How to Teach Your Teen Important Life Skills

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Focusing on education is important but sometimes we forget most of what a teenager needs to survive the transition to adulthood is not in school. Straight A’s are great but if your teenager doesn’t know how to grocery shop, prepare food, and pay bills they are headed for an F in life. As you your teenager is preparing to launch help them have a successful transition by teaching life skills.

Getting An “A” In Life

Teaching teens to live independently does not have to be complex or difficult but it will probably require some patience. It is difficult for teens to see too far in the future so they may not be able to fully understand the importance of learning life skills. Helping your teen learn to live in the adult world may prevent them from boomeranging back home as young adults.

Learning life skills gives teens confidence in the adult world. The high school world in which they live now does not mirror the reality of life beyond high school but teens don’t understand. Help them understand by teaching them life lessons.

Life Skills to Learn

Insurance — As soon as teens learn to drive, teach them about car insurance. Show them how to compare policies, to get good rates, and what to do should they have an accident.

Money Management — Whether your teen has a job or not open a savings and/or checking account with them so they understand the process. Teach them how to make deposits, withdrawals, and how to manage their money. Budgeting and planning for emergencies are also important skills.

Cooking and Shopping — Give your teen increasing responsibility in the kitchen. Teach food safety and preparation. Start with simple recipes to give them confidence. Take them to the grocery store with you where you can teach them to comparison shop, read labels, and how to choose fresh produce and meat.

Laundry If your teen is not already doing his laundry, now is the time to start. Detergent, fabric softener, and especially bleach all have rules. Teach about fabric care labels and how to make minor repairs such as sewing a button.

Job Skills — Too many teens graduate from high school having never written a resume. Help them prepare a resume and conduct mock interviews with them to give them more confidence for that situation in the future. Also discuss with your son the breakdown of taxes on his paycheck because taxes come as a surprise to most teens.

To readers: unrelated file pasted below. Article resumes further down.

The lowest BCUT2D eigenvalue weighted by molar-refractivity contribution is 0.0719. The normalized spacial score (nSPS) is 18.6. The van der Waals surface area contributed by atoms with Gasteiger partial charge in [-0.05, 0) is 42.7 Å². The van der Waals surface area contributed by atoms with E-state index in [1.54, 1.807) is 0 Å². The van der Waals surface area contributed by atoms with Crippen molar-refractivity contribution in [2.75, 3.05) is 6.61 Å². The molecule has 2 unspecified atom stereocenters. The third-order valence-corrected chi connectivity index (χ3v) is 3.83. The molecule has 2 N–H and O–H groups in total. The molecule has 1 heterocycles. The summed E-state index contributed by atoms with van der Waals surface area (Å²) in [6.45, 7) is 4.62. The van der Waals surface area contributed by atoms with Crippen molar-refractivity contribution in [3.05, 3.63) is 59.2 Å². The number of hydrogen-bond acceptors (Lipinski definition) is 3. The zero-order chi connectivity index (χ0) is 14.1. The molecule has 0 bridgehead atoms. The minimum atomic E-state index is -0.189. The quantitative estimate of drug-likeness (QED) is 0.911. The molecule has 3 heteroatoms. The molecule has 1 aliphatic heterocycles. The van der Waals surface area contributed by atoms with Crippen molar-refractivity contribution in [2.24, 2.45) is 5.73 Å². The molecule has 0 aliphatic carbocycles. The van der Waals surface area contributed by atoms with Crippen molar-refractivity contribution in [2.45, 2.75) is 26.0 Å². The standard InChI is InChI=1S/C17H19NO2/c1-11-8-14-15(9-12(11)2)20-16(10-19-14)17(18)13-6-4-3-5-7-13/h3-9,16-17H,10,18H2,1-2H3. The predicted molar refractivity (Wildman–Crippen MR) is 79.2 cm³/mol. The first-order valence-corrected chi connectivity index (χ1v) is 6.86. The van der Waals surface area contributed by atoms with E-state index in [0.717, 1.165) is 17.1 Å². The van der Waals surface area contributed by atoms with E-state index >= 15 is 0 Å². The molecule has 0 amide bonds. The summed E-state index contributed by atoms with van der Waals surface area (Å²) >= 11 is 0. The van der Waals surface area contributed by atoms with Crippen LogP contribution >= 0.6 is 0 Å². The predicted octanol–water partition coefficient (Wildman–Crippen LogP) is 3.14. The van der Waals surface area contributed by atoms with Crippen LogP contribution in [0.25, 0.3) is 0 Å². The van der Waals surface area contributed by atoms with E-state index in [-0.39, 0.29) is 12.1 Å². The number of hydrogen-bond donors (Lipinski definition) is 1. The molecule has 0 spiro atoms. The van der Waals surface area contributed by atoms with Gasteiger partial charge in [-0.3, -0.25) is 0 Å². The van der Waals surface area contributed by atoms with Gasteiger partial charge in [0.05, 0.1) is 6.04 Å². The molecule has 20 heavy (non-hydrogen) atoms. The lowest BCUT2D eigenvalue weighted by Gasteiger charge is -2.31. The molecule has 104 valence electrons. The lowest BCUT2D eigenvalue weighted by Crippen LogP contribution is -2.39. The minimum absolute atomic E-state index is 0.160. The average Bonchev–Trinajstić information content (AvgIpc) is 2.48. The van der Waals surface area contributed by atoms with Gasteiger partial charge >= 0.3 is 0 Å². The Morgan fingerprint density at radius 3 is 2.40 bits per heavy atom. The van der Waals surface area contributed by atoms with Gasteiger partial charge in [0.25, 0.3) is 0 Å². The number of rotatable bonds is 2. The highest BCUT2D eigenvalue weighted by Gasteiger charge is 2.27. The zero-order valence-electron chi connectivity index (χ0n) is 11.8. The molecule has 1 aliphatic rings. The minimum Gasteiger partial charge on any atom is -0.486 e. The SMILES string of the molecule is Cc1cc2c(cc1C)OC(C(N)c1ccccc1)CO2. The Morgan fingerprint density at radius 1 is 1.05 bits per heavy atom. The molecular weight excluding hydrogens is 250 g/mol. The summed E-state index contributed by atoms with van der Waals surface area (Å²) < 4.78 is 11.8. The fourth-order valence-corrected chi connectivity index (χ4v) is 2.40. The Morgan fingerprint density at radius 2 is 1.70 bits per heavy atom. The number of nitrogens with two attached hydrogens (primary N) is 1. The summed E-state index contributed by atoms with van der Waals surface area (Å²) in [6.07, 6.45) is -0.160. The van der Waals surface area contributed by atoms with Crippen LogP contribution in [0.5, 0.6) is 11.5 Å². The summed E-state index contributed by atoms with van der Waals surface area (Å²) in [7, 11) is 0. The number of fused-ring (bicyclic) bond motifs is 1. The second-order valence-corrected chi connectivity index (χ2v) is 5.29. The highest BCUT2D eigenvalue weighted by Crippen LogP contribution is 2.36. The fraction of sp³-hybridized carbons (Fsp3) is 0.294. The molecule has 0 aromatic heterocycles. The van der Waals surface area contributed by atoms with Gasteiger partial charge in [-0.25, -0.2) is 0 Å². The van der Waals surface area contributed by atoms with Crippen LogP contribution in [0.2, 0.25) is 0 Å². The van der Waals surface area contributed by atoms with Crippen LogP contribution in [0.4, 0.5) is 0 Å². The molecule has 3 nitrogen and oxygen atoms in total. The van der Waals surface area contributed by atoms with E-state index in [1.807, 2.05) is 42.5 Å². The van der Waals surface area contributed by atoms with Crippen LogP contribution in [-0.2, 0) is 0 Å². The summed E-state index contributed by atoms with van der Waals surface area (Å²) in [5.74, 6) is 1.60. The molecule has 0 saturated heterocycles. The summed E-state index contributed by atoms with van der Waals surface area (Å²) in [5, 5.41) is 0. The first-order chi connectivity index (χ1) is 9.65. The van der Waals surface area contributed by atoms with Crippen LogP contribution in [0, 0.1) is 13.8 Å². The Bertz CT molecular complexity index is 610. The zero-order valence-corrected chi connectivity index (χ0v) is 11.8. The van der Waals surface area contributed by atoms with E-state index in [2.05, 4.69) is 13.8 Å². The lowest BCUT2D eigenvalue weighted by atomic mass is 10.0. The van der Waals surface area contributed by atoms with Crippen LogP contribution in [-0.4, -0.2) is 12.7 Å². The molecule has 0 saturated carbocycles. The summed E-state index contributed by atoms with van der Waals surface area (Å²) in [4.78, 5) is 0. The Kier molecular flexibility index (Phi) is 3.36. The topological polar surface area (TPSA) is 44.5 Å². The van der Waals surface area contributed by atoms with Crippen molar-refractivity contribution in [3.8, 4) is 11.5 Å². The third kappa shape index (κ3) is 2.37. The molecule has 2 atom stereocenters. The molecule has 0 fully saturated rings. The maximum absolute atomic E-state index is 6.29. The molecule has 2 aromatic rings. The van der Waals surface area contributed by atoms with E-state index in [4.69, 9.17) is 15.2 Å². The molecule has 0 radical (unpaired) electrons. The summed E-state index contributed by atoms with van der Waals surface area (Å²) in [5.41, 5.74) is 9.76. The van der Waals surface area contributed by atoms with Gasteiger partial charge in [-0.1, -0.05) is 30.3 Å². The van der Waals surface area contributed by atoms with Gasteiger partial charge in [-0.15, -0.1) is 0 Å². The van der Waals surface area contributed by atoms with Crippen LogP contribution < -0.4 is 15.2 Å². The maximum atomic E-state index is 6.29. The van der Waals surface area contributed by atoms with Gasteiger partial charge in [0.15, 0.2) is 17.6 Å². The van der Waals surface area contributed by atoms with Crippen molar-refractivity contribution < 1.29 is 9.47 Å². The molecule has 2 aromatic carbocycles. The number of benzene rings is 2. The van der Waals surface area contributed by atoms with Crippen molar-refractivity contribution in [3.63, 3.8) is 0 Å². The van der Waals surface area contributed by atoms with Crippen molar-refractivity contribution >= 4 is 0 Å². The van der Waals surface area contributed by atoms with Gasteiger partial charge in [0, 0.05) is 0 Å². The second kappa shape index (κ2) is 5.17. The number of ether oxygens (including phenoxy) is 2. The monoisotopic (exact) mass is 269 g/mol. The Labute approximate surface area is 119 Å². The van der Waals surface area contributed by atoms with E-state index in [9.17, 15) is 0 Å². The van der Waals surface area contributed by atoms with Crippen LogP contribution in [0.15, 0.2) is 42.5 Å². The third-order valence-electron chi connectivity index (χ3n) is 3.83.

Housing and Utility Services — Help your teen look for housing and understand rental agreements. Deposits for housing and utilities often come as a big surprise. If your teen is going to college, help them understand the specifics of student housing contracts.

Don’t Take These Things for Granted — Today’s teens are used to a digital world but they still need to know how to address an envelope, read a clock, file important papers, and speak and write in complete sentences without text-speak. If you assume they are learning it in high school, typically they are not.

Even though this list is long if by no means includes every life skill your teen will need to bring with him to the adult world. Don’t let the length of the list overwhelm you. If you think about it, a lot of these things can happen really naturally and organically. Teaching life skills is about creating good habits. Cooking for example happens every day include your son. However things like looking for housing or learning to keep in file important papers will take just a bit more effort on your part to set up.

Personal Examples of Parenting Fails

Recently I went to the wedding reception of the daughter of a colleague whom I admire and respect. This father was absolutely giddy that his daughter received a microwave as a wedding gift. “Now shall be able to cook,” he exclaimed with glee. I was so taken aback by his excitement I tripped over my tongue as I said, “That’s great.” In my eyes, this man is a “super parent” but here he had just admitted that on her wedding day his own daughter did not know how to cook without the use of microwave. I just couldn’t believe it.

My niece visited our family for three weeks last year. When she was getting ready to go back home, she decided to ship her souvenirs home rather than try to stuff them in her suitcase. Great thinking, right? It was right up until she confessed never having been in a post office. She had no idea what to do once inside the building. She did not understand postage or addressing the package. It was a real eye-opener to me. This is my sister’s kid. My oldest son is just about 18 months younger than she is. When we got home I asked him if he would know how to ship a package. He just blinked. I am supposed to be “the expert” and it never crossed my mind to teach my own kids how to ship things.

It is almost cliché but how many young adults, especially boys, do you know who cannot do their own laundry. In some families, it is the result of gender bias but in others the kids escaped this life lesson. One of the things successful people know how to do is to do for themselves. They have excellent life skills.

As parents, we want the best for our children. It’s only natural. However, it seems almost unnatural to teach some of these skills. It is probably the reason why so many young adults fail to launch and/or return home after a short time away from home. If your teenage son is struggling, consider getting him the help he needs to move on to the next phase of his life. As you teach your sons life skills and give them the confidence they need to be successful adults.

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